On Monday night I showed up at the barn around 7:00 p.m. to ride once the day cooled off. To my dismay, I found that Freedom’s knee was hugely swollen with cellulitis. I had wrapped his legs because he’d felt a bit stocked up the night before and because the swelling had nowhere to go except the knee, the effect was horrifying. Visualize a grapefruit.
Almost immediately I saw the cause: a scrape less than an inch long. Before I called the vet I scrubbed the wound to make sure it wasn’t a puncture wound (didn’t look like it to me, but a puncture would where a joint is involved can be very serious). Normally I would also shave the area around the cut but I had sent my clipper blades out to be sharpened! My guess was cellulitis but since it involved a joint I wanted to makes sure I got the right treatment for it.
Cellulitis is a skin infection that is caused by bacteria. Its entry point is a cut or even a small scrape (it’s amazing how small that scrape can be!) and becomes a subcutaneous infection. It manifests itself in heat and swelling in just one limb. The horse frequently will run a temperature. Sometimes your horse will be lame; in Freedom’s case his knee was tender but he was sound. The treatment is generally oral antibiotics (if you don’t catch it early enough sometimes you need IM antibiotics) and cold hosing.
Once I had an idea of the problem, I started searching for my SMZs. I usually have at least a starting dose on hand for those times when I have have an “after hours” problem. This time I came up empty handed.
At this point, I called my vet. I reviewed what I’d found, he confirmed that it was likely cellulitis and since I had no antibiotics on hand he offered to leave me the SMZs at his home office instead making an emergency call (and racking up the related fee). I felt much more comfortable starting the treatment that night even if it wasn’t until 10:30 p.m. Even better, my husband was close to the vet and was able to stop by and pick up the meds.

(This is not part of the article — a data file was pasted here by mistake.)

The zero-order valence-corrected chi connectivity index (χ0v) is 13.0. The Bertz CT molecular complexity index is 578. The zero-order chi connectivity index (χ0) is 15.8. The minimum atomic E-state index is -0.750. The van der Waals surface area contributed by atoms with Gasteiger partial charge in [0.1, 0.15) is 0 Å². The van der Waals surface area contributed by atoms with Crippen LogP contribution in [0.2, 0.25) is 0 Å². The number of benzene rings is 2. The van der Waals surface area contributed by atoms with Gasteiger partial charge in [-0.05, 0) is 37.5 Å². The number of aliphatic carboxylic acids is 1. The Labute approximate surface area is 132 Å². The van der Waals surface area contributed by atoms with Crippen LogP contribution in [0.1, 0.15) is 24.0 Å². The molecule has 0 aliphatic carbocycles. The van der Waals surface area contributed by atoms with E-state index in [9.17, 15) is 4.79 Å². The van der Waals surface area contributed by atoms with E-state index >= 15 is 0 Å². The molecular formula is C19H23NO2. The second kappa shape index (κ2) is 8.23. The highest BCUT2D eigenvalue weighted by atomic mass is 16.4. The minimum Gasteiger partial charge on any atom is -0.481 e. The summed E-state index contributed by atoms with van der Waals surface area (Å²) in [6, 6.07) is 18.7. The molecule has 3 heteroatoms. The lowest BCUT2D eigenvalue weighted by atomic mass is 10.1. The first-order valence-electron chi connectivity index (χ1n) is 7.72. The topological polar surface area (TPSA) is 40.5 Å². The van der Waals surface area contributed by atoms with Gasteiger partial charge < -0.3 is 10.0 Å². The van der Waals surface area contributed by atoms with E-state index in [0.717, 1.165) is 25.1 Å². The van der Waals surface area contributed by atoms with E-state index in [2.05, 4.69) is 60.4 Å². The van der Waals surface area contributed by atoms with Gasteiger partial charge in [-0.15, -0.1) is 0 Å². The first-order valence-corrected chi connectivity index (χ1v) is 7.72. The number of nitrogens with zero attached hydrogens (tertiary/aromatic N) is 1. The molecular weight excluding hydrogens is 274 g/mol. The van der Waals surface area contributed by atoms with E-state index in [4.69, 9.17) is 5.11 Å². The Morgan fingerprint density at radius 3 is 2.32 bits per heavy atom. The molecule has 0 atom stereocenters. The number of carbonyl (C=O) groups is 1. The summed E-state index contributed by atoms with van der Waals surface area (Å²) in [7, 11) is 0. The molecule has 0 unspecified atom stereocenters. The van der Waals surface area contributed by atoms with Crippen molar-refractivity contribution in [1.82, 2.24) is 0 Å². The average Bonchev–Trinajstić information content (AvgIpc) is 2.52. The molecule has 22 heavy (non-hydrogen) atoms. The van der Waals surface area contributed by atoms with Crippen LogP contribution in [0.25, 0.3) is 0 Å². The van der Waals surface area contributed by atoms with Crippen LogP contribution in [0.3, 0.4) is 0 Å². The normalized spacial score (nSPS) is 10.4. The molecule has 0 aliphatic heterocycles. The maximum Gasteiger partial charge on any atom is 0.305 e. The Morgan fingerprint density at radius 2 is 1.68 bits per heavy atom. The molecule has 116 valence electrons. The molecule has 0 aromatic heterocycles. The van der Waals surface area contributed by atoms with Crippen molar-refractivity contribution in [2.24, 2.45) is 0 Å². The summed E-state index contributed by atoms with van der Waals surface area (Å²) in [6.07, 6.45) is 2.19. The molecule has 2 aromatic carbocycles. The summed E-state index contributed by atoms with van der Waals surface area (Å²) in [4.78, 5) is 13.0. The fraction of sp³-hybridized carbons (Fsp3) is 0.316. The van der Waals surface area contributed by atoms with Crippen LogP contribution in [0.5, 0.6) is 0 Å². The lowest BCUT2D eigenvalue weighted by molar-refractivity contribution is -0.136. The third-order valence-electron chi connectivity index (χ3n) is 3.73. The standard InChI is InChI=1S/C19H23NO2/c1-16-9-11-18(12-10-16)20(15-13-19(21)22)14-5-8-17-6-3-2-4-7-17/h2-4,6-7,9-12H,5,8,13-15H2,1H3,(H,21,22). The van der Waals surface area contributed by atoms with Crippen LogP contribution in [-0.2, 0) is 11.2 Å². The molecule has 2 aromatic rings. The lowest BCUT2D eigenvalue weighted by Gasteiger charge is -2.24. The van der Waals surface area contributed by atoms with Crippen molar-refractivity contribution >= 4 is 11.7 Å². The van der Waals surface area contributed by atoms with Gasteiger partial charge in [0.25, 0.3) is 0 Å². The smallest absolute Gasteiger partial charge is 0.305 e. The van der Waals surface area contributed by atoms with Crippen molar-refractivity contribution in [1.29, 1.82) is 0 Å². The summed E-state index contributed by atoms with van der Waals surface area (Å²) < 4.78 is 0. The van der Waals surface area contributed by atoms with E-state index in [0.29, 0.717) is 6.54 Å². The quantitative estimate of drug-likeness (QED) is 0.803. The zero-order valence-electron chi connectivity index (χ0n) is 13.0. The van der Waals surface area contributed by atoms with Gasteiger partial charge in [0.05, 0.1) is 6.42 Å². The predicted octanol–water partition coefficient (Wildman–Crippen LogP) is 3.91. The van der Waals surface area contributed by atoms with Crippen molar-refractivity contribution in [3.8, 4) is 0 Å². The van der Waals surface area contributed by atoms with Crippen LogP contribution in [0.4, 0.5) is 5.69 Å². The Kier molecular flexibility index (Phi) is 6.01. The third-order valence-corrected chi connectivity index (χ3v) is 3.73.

Tuesday I was pretty disappointed. I had hoped that the antibiotics and several rounds of cold hosing would help reduce the swelling. I turned him out for a bit to get him moving but by mid-afternoon, I hadn’t seen much of a change. Once again, because it involved his knee, I was worried.
A call to the vet calmed me down and gave me another treatment: exercise. It’s been a long time since I’ve had a horse with cellulitis so I had either forgotten that exercise would help, or had never known. Certainly, his knee looked so terrible that I wouldn’t have considered riding him without my vet’s recommendation. My vet explained that antibiotics alone are often not enough to bring down the swelling. He told me that exercise was very important to improve lymphatic drainage and that I needed to take him out and get his heart rate up. Way cool. Doctor’s orders are to take my horse out for a gallop! It worked like a charm. Freedom was still sound and his knee looked much better after I being ridden.
He continued to improve this week and his knee is almost back to normal. I told my husband that I had a prescription for daily rides that would probably be necessary for at least another week.
Doing a little research on cellulitis I found that a study conducted by the Ontario Veterinary College in Canada. Interestingly, in their study, they found that most cellulitis affected hind limbs and that Thoroughbreds were “significantly over-represented compared to any other breed.” I wonder what would make them more prone to those types of skin infections?